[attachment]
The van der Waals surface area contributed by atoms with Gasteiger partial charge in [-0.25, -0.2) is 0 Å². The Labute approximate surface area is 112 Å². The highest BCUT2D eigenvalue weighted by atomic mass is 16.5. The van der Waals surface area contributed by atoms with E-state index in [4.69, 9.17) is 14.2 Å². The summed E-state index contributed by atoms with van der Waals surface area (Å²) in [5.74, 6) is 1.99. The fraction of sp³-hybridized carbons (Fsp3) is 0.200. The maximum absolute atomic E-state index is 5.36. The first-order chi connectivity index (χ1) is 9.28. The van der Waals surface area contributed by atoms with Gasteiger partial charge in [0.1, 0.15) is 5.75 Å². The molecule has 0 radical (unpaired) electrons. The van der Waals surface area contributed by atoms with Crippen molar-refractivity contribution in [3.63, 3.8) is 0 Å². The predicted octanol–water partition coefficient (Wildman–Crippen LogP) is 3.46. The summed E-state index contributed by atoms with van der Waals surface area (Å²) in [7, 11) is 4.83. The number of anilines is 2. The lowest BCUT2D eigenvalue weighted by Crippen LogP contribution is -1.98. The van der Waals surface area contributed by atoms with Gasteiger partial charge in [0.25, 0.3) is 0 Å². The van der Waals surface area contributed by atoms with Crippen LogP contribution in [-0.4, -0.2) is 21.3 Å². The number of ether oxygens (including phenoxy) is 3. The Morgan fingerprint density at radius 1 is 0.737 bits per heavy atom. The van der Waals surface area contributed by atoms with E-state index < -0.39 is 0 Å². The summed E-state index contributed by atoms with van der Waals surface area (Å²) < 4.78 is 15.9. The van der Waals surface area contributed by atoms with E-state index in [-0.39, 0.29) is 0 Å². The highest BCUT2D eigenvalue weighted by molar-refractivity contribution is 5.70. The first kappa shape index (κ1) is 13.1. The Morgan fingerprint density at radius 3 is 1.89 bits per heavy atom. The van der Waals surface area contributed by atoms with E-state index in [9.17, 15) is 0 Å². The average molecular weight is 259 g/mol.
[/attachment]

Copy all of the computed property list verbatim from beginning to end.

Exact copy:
The van der Waals surface area contributed by atoms with Gasteiger partial charge in [-0.25, -0.2) is 0 Å². The Labute approximate surface area is 112 Å². The highest BCUT2D eigenvalue weighted by atomic mass is 16.5. The van der Waals surface area contributed by atoms with E-state index in [4.69, 9.17) is 14.2 Å². The summed E-state index contributed by atoms with van der Waals surface area (Å²) in [5.74, 6) is 1.99. The fraction of sp³-hybridized carbons (Fsp3) is 0.200. The maximum absolute atomic E-state index is 5.36. The first-order chi connectivity index (χ1) is 9.28. The van der Waals surface area contributed by atoms with Gasteiger partial charge in [0.1, 0.15) is 5.75 Å². The molecule has 0 radical (unpaired) electrons. The van der Waals surface area contributed by atoms with Crippen molar-refractivity contribution in [3.63, 3.8) is 0 Å². The predicted octanol–water partition coefficient (Wildman–Crippen LogP) is 3.46. The summed E-state index contributed by atoms with van der Waals surface area (Å²) in [7, 11) is 4.83. The number of anilines is 2. The lowest BCUT2D eigenvalue weighted by Crippen LogP contribution is -1.98. The van der Waals surface area contributed by atoms with Gasteiger partial charge in [0.25, 0.3) is 0 Å². The van der Waals surface area contributed by atoms with Crippen LogP contribution in [-0.4, -0.2) is 21.3 Å². The number of ether oxygens (including phenoxy) is 3. The Morgan fingerprint density at radius 1 is 0.737 bits per heavy atom. The van der Waals surface area contributed by atoms with E-state index < -0.39 is 0 Å². The summed E-state index contributed by atoms with van der Waals surface area (Å²) < 4.78 is 15.9. The van der Waals surface area contributed by atoms with E-state index in [-0.39, 0.29) is 0 Å². The highest BCUT2D eigenvalue weighted by molar-refractivity contribution is 5.70. The first kappa shape index (κ1) is 13.1. The Morgan fingerprint density at radius 3 is 1.89 bits per heavy atom. The van der Waals surface area contributed by atoms with E-state index in [9.17, 15) is 0 Å². The average molecular weight is 259 g/mol.